Wind Rose Chart Extension

    Recently I developed my first QlikView extension object, and it actually wasn't that hard. Yes, I have done some web development in the past, and I am sure that made things a little easier. But there is some excellent sample code on the web and QlikView desktop installs with plenty of examples to get you started. If you are looking to get started with QlikView extensions then I highly recommend this excellent tutorial (which is where I started):

    http://qliktips.blogspot.com.au/2011/01/beginners-guide-to-qlikview-extension.html

     

    The object that I needed to build was a Wind Rose Chart, which is a chart used to display wind speeds around the points of the compass. This particular design comes from the Australia Bureau of Meteorology and is explained here: http://www.bom.gov.au/climate/averages/wind/wind_rose.shtml

    Below is a screen shot of how it should look once you install the customisation and feed it some data. I am posting what I built here as it may assist someone who needs either:

    - a Wind Rose Chart in QlikView

    - a starting point for a similar radial bar chart extension

      - an example of using the Raphael javascript library to build custom visualisations in QlikView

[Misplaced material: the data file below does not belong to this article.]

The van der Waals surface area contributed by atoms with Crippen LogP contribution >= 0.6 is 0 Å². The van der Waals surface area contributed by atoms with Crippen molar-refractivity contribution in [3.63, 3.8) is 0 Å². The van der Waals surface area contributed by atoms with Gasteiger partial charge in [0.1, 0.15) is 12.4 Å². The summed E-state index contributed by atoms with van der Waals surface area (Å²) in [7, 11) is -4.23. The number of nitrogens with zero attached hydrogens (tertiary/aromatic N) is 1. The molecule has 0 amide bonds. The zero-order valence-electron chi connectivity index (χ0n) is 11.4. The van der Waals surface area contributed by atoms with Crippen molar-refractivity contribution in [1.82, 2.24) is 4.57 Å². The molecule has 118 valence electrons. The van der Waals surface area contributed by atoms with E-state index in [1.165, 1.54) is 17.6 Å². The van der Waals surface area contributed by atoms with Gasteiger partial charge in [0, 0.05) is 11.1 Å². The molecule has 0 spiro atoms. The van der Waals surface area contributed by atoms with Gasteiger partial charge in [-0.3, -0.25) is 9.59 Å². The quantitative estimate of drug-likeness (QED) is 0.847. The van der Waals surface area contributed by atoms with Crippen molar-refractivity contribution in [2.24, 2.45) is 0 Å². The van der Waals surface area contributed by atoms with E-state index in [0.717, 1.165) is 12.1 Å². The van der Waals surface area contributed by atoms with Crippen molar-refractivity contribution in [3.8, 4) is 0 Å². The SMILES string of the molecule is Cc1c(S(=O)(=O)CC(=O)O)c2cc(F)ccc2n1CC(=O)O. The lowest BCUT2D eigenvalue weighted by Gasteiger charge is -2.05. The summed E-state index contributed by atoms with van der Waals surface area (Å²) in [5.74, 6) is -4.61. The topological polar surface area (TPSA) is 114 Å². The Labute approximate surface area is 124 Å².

- an example of a custom extension

     

    wind_rose.jpg

     

    Finally, a little info about how I built this. As I mentioned above, first I started with the tutorial. Then, trawling around the web I found a product called Raphael (http://raphaeljs.com) which is a set of javascript functions you can use to build svg files on the fly. Raphael allows you to build an image using data from QlikView and then display that image in QlikView. As a starting point for how to use Raphael with extension objects I then had a look at the heat map example that comes with QlikView desktop (in C:\Program Files\QlikView\Examples\Extensions). Note that when you install the extensions they unzip to C:\Users\[your user ID]\AppData\Local\QlikTech\QlikView\Extensions. Take a look at the files there, they are just text files containing XML or javascript. Then I started building my own extension bit by bit and testing at each stage.

     

    Attached is the install file for the extension, which is a qar file extension. Just double click on it to install it. Note that qar files are just zip files containing the necessary components of the extension. These get copied to the path mentioned above when you double click on the qar file. If you change the file extension to zip you can open them like any other zip and take a look inside. Also attached is a document explaining a little about how to configure the extension, as it requires values in a specific format to work properly.

     

    Note that this example extension is provided 'as is' and is not supported in any way.